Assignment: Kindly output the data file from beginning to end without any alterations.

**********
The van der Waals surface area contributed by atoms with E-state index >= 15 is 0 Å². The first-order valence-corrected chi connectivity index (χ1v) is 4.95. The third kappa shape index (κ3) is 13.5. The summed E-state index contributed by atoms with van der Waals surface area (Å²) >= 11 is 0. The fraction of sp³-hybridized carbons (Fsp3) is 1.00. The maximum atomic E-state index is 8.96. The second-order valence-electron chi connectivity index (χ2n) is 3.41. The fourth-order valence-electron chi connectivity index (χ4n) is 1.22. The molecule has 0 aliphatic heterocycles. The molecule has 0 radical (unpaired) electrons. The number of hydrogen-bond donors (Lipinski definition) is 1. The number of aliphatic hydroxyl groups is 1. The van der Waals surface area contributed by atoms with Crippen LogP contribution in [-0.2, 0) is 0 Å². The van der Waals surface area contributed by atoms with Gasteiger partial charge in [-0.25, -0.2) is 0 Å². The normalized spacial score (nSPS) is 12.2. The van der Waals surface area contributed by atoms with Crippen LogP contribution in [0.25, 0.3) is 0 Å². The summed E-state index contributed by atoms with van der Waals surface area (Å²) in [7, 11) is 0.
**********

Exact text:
The van der Waals surface area contributed by atoms with E-state index >= 15 is 0 Å². The first-order valence-corrected chi connectivity index (χ1v) is 4.95. The third kappa shape index (κ3) is 13.5. The summed E-state index contributed by atoms with van der Waals surface area (Å²) >= 11 is 0. The fraction of sp³-hybridized carbons (Fsp3) is 1.00. The maximum atomic E-state index is 8.96. The second-order valence-electron chi connectivity index (χ2n) is 3.41. The fourth-order valence-electron chi connectivity index (χ4n) is 1.22. The molecule has 0 aliphatic heterocycles. The molecule has 0 radical (unpaired) electrons. The number of hydrogen-bond donors (Lipinski definition) is 1. The number of aliphatic hydroxyl groups is 1. The van der Waals surface area contributed by atoms with Crippen LogP contribution in [-0.2, 0) is 0 Å². The van der Waals surface area contributed by atoms with Gasteiger partial charge in [-0.25, -0.2) is 0 Å². The normalized spacial score (nSPS) is 12.2. The van der Waals surface area contributed by atoms with Crippen LogP contribution in [0.25, 0.3) is 0 Å². The summed E-state index contributed by atoms with van der Waals surface area (Å²) in [7, 11) is 0.